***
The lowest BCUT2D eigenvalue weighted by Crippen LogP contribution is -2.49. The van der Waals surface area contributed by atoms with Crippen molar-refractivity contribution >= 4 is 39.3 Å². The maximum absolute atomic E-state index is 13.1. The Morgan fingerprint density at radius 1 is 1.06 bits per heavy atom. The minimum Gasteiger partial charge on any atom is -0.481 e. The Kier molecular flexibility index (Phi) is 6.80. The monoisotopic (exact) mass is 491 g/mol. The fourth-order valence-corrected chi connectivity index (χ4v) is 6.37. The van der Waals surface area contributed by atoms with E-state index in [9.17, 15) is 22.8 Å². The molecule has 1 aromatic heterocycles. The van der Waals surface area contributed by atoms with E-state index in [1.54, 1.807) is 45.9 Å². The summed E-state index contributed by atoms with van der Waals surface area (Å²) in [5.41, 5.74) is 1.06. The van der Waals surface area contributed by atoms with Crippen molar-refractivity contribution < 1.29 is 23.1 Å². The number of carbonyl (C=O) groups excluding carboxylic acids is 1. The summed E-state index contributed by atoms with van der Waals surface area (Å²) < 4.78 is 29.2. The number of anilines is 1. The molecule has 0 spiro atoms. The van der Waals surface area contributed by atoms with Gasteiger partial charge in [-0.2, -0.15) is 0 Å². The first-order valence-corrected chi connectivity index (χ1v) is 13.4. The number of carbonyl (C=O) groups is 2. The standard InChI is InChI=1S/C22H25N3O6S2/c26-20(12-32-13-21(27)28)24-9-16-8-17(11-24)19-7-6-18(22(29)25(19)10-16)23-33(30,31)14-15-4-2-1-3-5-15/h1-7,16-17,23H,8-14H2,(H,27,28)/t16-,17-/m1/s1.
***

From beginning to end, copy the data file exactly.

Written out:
The lowest BCUT2D eigenvalue weighted by Crippen LogP contribution is -2.49. The van der Waals surface area contributed by atoms with Crippen molar-refractivity contribution >= 4 is 39.3 Å². The maximum absolute atomic E-state index is 13.1. The Morgan fingerprint density at radius 1 is 1.06 bits per heavy atom. The minimum Gasteiger partial charge on any atom is -0.481 e. The Kier molecular flexibility index (Phi) is 6.80. The monoisotopic (exact) mass is 491 g/mol. The fourth-order valence-corrected chi connectivity index (χ4v) is 6.37. The van der Waals surface area contributed by atoms with E-state index in [9.17, 15) is 22.8 Å². The molecule has 1 aromatic heterocycles. The van der Waals surface area contributed by atoms with E-state index in [1.54, 1.807) is 45.9 Å². The summed E-state index contributed by atoms with van der Waals surface area (Å²) in [5.41, 5.74) is 1.06. The van der Waals surface area contributed by atoms with Crippen molar-refractivity contribution < 1.29 is 23.1 Å². The number of carbonyl (C=O) groups excluding carboxylic acids is 1. The summed E-state index contributed by atoms with van der Waals surface area (Å²) < 4.78 is 29.2. The number of anilines is 1. The molecule has 0 spiro atoms. The van der Waals surface area contributed by atoms with Gasteiger partial charge in [-0.2, -0.15) is 0 Å². The first-order valence-corrected chi connectivity index (χ1v) is 13.4. The number of carbonyl (C=O) groups is 2. The standard InChI is InChI=1S/C22H25N3O6S2/c26-20(12-32-13-21(27)28)24-9-16-8-17(11-24)19-7-6-18(22(29)25(19)10-16)23-33(30,31)14-15-4-2-1-3-5-15/h1-7,16-17,23H,8-14H2,(H,27,28)/t16-,17-/m1/s1.